What Is a Casino?

A casino is an establishment for certain types of gambling. It may contain one or more gambling floors, and it may also include a hotel, restaurants, retail shopping, a convention center and/or other tourist attractions. Some casinos are incorporated as independent businesses while others operate in association with hotels, resorts, or cruise ships. Some casinos specialize in particular games, such as poker, baccarat, blackjack, bingo, or other card games, and some are known for their large jackpots.

Gambling probably predates recorded history, with primitive proto-dice (cut knuckle bones) and even carved six-sided dice appearing at some archaeological sites [Source: Schwartz]. But the casino as an organized place for gambling did not appear until the 16th century in Italy, where wealthy socialites held private parties at gambling houses called ridottos.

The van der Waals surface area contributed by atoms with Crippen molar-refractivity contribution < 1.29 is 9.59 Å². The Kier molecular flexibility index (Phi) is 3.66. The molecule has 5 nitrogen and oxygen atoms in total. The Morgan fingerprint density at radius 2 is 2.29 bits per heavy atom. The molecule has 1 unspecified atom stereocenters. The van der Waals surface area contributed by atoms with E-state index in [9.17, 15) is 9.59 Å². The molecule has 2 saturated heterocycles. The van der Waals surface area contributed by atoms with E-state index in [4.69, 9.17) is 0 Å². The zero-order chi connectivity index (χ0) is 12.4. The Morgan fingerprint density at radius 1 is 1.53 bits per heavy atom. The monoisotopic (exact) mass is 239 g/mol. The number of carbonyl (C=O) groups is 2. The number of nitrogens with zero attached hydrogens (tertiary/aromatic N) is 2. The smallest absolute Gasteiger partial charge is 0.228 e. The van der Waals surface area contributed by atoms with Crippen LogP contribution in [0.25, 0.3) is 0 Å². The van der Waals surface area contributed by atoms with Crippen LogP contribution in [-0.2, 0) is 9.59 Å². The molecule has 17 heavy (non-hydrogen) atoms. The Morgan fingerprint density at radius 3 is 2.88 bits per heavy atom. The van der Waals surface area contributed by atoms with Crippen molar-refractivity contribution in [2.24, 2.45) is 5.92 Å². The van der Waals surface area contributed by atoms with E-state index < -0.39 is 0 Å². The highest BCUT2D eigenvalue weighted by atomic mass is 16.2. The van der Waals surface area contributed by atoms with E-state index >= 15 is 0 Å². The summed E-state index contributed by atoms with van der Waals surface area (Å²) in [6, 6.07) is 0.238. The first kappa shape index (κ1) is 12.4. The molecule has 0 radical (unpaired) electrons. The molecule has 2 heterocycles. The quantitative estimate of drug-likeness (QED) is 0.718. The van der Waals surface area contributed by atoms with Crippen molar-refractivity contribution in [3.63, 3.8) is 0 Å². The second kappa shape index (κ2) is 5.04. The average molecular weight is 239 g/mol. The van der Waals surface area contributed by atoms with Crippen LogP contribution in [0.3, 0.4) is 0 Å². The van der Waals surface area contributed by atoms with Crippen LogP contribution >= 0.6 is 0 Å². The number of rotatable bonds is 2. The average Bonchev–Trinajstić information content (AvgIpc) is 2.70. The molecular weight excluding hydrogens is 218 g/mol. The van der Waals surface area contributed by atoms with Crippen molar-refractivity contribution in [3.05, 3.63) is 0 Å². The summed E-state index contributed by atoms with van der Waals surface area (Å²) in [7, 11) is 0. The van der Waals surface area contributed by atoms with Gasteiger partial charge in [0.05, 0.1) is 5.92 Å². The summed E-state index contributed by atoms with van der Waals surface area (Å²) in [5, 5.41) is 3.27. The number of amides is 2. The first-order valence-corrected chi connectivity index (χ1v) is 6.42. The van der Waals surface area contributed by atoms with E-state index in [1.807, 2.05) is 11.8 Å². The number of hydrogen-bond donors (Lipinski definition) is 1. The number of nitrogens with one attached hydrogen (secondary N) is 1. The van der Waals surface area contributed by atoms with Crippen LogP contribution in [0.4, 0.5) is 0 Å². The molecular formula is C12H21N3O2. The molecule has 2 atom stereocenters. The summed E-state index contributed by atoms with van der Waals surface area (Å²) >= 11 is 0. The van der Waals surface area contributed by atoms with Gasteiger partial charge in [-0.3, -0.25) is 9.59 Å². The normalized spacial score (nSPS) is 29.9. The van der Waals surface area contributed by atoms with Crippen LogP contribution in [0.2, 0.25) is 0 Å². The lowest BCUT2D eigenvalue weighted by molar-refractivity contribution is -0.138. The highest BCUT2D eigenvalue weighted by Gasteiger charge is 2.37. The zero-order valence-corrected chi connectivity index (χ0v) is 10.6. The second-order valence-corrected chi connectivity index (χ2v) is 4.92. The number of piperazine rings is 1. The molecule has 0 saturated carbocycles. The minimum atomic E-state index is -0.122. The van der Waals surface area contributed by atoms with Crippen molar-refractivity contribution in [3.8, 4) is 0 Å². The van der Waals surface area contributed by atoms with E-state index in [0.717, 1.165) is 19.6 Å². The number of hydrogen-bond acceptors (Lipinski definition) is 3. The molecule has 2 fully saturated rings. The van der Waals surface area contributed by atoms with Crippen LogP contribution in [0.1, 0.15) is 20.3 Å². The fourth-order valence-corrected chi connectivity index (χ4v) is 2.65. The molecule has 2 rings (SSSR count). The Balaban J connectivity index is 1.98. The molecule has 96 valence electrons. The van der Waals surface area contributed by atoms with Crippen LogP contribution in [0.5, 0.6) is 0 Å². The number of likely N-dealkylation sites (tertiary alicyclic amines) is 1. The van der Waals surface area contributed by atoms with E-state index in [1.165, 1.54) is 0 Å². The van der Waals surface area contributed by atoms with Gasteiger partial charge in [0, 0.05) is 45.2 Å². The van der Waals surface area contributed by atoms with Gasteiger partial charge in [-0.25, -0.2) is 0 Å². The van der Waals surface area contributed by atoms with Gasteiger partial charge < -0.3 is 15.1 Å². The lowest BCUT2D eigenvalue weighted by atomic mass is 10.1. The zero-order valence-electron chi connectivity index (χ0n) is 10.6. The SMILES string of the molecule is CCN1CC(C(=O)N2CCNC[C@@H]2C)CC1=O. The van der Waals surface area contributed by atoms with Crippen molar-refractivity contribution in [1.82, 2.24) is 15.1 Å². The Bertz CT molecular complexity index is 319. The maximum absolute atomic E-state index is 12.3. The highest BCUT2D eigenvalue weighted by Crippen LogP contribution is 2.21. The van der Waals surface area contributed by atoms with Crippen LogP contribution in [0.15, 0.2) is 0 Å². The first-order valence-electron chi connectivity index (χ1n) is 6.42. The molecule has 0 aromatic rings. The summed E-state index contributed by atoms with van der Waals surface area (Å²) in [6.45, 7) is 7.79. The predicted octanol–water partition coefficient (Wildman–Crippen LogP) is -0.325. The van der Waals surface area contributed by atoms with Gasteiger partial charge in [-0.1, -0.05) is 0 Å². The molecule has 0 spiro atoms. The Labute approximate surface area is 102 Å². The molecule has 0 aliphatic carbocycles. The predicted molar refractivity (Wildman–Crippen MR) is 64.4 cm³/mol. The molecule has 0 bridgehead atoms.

Something about the presence of large amounts of money in a concentrated area seems to encourage people to cheat, steal or scam, either in collusion with each other or on their own. In response, many casinos employ elaborate security measures. These might include cameras mounted in the ceiling that can be directed to watch every table, window and doorway, manned by security personnel who can adjust the focus as needed.

Casinos also reward their best patrons with “comps,” or free goods and services. For example, big bettors might receive free spectacular entertainment, reduced-fare transportation or even limo service and airline tickets. Comps are generally based on the amount of time and money a player spends at the casino.